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the stealth, the b2 fighter jets. the difference is new bombers are expect to be convenient more stealthy. if you wonder what that means, that's not entirely clear. i guess it's not supposed to be entirely clear. the specific plans are top secret. the bombers are likely going to include new high tech senators. they'll have jamming capabilities to surprise enemy radar and communication systems that are capable of surveying a nuclear blast. the first version is going to be flown by pilots and carry conventional weapons but eventually could fly as drones and store a nuclear pay load. all of this is not coming cheap, it's an $80 billion contract. these don't always stay within budget, in fact rarely do. senators in both parties expressed concern over how much this whole project will actually cost, so these planes might see a bit of a battle in congress before they see battle in the air. >> you can see more have ally's
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reporting on ali velshi on target that airs 10:30 p.m. eastern time. >> getting a voter i.d. in alabama. >> the state shuts down i.d. offices, but says it is not trying to stop people getting to the polls. some claim it's causing inequality at the ballot box.
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this is not your typical roller coaster ride.
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setting a world record for the most neighborhood coaster rider. >> if it was a word record, it's fine. it was for a good cause. the park did fall for short. they did however manage to raise $15,000 for a cancer charity. >> you should see what we didn't show. >> it looks like it could get messy. they say we don't have fun here. >> police in l.a. trying to protect the owner of a drone that flew into a power line. dozens of phones were left without power monday. it caused wires to fall to the ground, accident causing traffic jams. several blocks of traffic lights switched off because of that power outage. >> all of a sudden, we just see a flash like a boom and sparks and you could see the drone drop to the ground, landed right here in the middle of the intersection on sunset. it was smoking in the middle of
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the street. it was a pretty crazy scene. >> st. louis county residents are furious over an underground landfill fire that has been burning for years. it is close to a nuclear waste dump. people complained they're getting mixed messages from the government. >> about 300 people turned out at this meeting north of st. louis to find if they might be living next to a potential disaster. an underground fire has been burke at a landfill and sits 1,000 feet from a nuclear waste dump. >> how hot is it, is there air monitoring up there. >> we don't know who to trust. we don't know who to believe.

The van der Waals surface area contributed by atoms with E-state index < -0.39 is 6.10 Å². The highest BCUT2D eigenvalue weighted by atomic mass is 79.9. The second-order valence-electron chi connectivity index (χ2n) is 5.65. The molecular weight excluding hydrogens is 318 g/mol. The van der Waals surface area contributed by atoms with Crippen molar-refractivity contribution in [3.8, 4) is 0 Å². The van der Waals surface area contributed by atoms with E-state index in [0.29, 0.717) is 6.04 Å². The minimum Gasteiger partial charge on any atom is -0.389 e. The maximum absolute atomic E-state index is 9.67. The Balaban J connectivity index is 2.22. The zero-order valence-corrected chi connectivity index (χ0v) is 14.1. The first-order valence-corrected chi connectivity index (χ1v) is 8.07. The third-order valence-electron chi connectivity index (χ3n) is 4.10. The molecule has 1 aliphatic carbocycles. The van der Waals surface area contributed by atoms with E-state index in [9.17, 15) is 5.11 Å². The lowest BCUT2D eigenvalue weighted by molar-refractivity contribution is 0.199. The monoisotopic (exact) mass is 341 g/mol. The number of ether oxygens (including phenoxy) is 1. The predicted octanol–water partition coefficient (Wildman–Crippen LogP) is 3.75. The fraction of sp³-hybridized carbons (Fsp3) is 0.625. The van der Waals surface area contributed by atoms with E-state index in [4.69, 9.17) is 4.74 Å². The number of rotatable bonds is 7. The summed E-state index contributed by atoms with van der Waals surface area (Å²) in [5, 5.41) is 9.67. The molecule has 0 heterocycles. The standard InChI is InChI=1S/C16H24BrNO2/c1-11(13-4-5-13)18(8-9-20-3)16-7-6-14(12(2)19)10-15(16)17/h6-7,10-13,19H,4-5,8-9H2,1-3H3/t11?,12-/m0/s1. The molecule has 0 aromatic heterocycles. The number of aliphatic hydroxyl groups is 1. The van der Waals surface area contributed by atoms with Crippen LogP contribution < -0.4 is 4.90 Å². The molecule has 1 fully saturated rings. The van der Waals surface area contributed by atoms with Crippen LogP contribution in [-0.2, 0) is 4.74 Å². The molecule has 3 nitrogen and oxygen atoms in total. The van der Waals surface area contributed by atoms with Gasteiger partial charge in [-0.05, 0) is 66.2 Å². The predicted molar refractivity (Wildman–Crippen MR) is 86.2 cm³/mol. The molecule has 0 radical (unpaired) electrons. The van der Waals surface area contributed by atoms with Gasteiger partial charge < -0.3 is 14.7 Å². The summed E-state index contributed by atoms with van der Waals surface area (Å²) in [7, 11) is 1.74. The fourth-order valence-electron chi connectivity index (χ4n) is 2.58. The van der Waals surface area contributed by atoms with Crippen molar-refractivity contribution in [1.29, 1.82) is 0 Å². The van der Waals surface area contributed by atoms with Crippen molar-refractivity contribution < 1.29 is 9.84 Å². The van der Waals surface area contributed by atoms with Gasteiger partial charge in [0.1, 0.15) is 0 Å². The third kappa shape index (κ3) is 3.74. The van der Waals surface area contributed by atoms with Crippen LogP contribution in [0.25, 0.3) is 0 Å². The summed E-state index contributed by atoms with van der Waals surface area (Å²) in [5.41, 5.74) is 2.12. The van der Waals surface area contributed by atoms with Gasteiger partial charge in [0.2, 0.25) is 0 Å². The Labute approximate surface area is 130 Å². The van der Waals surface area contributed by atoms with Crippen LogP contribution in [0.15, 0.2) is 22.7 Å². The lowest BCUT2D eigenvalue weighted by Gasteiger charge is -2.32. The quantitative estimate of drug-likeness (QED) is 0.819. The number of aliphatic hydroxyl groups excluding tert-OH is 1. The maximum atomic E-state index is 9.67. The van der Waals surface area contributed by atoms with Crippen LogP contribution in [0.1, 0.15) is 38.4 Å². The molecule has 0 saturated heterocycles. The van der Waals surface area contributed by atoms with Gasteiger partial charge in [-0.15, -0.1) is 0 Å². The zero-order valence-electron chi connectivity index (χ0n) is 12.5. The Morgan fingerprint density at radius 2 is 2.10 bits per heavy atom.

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we don't know anything. this is scary. >> an official with the e.p.a. says the fire in the landfill is contained and it is not a danger to the community. there isn't rapid movement in any one direction near the site. it seems to be contained in the same general location as before based on the data our scientists look at. >> coming up tonight, we'll tell you what the e.p.a. plans to do about the situation here north of st. louis. al jazeera, st. louis county. >> the western half of the u.s. is bracing as a number of storms begin to roll in. nicole mitchell has an update on that but first i want her commentary on the neighborhood ride. >> i knew she couldn't let it go. >> at all times we want things unrestrained, roller coaster would not be on the list. >> heading out today, we have a couple different weather systems on the west coast, one moving through the rockies has snow on
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the way for higher elevation, one or two inches and fog this morning, it's a bit of a tricky go, as we get to the coastline, you can see moisture moving in, a little bit more of that into the forecast for tomorrow. still some winter weather advisories, montana, idaho and washing wyoming, i've seen snow there mostly through this morning. then getting through tomorrow, this is tomorrow's forecast, more widespread moisture with the next system, and this includes really down into northern parts of california, the entire coastline is under dry drought cbs, some places in the exceptional category. this is pretty much beneficial across the board and we hope as we get more into winter and el niño, we see more systems that aren't the crushing ones, as well. speaking of systems causing problems be the one lifting out of the south moving more quickly, so spreading the rain through a lot of the eastern third of the country, but much